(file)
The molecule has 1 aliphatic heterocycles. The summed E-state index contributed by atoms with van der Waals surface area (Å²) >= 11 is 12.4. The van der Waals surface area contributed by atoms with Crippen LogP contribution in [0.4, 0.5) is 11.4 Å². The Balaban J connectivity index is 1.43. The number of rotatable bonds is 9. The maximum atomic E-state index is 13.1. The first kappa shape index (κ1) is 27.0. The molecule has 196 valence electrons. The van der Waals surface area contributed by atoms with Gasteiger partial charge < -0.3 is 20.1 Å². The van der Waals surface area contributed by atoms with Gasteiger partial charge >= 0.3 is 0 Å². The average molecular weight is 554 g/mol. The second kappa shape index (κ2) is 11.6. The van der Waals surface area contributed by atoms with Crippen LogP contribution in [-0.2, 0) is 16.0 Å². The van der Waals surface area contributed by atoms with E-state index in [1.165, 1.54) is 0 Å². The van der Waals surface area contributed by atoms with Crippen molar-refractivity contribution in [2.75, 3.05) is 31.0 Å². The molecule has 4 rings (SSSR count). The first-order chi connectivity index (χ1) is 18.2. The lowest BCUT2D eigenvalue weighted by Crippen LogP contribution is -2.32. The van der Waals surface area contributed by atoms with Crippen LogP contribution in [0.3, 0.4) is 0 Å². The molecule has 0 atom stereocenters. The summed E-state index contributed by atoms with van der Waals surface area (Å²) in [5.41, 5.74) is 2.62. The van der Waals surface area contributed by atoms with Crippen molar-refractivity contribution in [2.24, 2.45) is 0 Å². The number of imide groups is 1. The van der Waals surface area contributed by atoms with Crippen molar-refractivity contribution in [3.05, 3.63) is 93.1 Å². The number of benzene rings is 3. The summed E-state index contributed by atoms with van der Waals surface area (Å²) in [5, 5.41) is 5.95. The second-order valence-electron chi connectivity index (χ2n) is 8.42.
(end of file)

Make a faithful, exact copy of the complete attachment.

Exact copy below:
The molecule has 1 aliphatic heterocycles. The summed E-state index contributed by atoms with van der Waals surface area (Å²) >= 11 is 12.4. The van der Waals surface area contributed by atoms with Crippen LogP contribution in [0.4, 0.5) is 11.4 Å². The Balaban J connectivity index is 1.43. The number of rotatable bonds is 9. The maximum atomic E-state index is 13.1. The first kappa shape index (κ1) is 27.0. The molecule has 196 valence electrons. The van der Waals surface area contributed by atoms with Gasteiger partial charge < -0.3 is 20.1 Å². The van der Waals surface area contributed by atoms with Gasteiger partial charge >= 0.3 is 0 Å². The average molecular weight is 554 g/mol. The second kappa shape index (κ2) is 11.6. The van der Waals surface area contributed by atoms with Crippen LogP contribution in [-0.2, 0) is 16.0 Å². The van der Waals surface area contributed by atoms with E-state index in [1.165, 1.54) is 0 Å². The van der Waals surface area contributed by atoms with Crippen molar-refractivity contribution in [2.75, 3.05) is 31.0 Å². The molecule has 4 rings (SSSR count). The first-order chi connectivity index (χ1) is 18.2. The lowest BCUT2D eigenvalue weighted by Crippen LogP contribution is -2.32. The van der Waals surface area contributed by atoms with Crippen LogP contribution in [0.3, 0.4) is 0 Å². The molecule has 0 atom stereocenters. The summed E-state index contributed by atoms with van der Waals surface area (Å²) in [5.41, 5.74) is 2.62. The van der Waals surface area contributed by atoms with Crippen molar-refractivity contribution in [2.24, 2.45) is 0 Å². The number of imide groups is 1. The van der Waals surface area contributed by atoms with Crippen molar-refractivity contribution in [3.05, 3.63) is 93.1 Å². The number of benzene rings is 3. The summed E-state index contributed by atoms with van der Waals surface area (Å²) in [5, 5.41) is 5.95. The second-order valence-electron chi connectivity index (χ2n) is 8.42.